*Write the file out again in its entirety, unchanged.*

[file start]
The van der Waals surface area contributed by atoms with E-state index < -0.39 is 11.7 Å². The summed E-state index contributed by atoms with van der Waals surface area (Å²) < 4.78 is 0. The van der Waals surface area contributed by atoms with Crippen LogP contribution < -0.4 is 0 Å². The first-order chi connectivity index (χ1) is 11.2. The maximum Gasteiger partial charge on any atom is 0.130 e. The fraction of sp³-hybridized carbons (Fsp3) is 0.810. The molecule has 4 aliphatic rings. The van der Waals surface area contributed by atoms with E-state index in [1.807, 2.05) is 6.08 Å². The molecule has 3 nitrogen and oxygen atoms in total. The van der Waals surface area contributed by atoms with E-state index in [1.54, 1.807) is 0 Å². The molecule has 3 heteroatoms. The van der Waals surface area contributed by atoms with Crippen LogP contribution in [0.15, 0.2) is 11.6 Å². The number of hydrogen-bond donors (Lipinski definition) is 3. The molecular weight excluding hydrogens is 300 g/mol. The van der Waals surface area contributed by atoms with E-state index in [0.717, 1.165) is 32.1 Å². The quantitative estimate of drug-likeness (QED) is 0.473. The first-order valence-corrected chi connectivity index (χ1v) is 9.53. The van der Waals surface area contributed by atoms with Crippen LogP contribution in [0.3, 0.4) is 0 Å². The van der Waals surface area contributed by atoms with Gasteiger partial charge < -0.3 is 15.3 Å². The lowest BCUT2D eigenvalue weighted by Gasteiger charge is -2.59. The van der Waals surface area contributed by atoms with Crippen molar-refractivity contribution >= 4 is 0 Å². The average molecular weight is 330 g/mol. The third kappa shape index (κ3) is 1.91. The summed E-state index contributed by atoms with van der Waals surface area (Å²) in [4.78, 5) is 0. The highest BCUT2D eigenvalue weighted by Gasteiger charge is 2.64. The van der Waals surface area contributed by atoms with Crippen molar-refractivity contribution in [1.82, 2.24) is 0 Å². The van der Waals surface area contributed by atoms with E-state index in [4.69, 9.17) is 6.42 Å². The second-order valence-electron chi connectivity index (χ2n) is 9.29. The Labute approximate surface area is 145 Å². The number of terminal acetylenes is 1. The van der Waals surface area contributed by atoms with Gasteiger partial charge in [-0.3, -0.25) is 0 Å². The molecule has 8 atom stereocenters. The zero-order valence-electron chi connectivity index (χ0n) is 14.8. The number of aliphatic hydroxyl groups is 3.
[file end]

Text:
The van der Waals surface area contributed by atoms with E-state index < -0.39 is 11.7 Å². The summed E-state index contributed by atoms with van der Waals surface area (Å²) < 4.78 is 0. The van der Waals surface area contributed by atoms with Crippen LogP contribution < -0.4 is 0 Å². The first-order chi connectivity index (χ1) is 11.2. The maximum Gasteiger partial charge on any atom is 0.130 e. The fraction of sp³-hybridized carbons (Fsp3) is 0.810. The molecule has 4 aliphatic rings. The van der Waals surface area contributed by atoms with E-state index in [1.807, 2.05) is 6.08 Å². The molecule has 3 nitrogen and oxygen atoms in total. The van der Waals surface area contributed by atoms with E-state index in [1.54, 1.807) is 0 Å². The molecule has 3 heteroatoms. The van der Waals surface area contributed by atoms with Crippen LogP contribution in [0.15, 0.2) is 11.6 Å². The number of hydrogen-bond donors (Lipinski definition) is 3. The molecular weight excluding hydrogens is 300 g/mol. The van der Waals surface area contributed by atoms with E-state index in [0.717, 1.165) is 32.1 Å². The quantitative estimate of drug-likeness (QED) is 0.473. The first-order valence-corrected chi connectivity index (χ1v) is 9.53. The van der Waals surface area contributed by atoms with Crippen LogP contribution in [0.3, 0.4) is 0 Å². The van der Waals surface area contributed by atoms with Gasteiger partial charge < -0.3 is 15.3 Å². The lowest BCUT2D eigenvalue weighted by Gasteiger charge is -2.59. The van der Waals surface area contributed by atoms with Crippen molar-refractivity contribution >= 4 is 0 Å². The average molecular weight is 330 g/mol. The third kappa shape index (κ3) is 1.91. The summed E-state index contributed by atoms with van der Waals surface area (Å²) in [4.78, 5) is 0. The highest BCUT2D eigenvalue weighted by Gasteiger charge is 2.64. The van der Waals surface area contributed by atoms with Crippen molar-refractivity contribution in [1.82, 2.24) is 0 Å². The van der Waals surface area contributed by atoms with E-state index in [4.69, 9.17) is 6.42 Å². The second-order valence-electron chi connectivity index (χ2n) is 9.29. The Labute approximate surface area is 145 Å². The number of terminal acetylenes is 1. The van der Waals surface area contributed by atoms with Gasteiger partial charge in [-0.3, -0.25) is 0 Å². The molecule has 8 atom stereocenters. The zero-order valence-electron chi connectivity index (χ0n) is 14.8. The number of aliphatic hydroxyl groups is 3.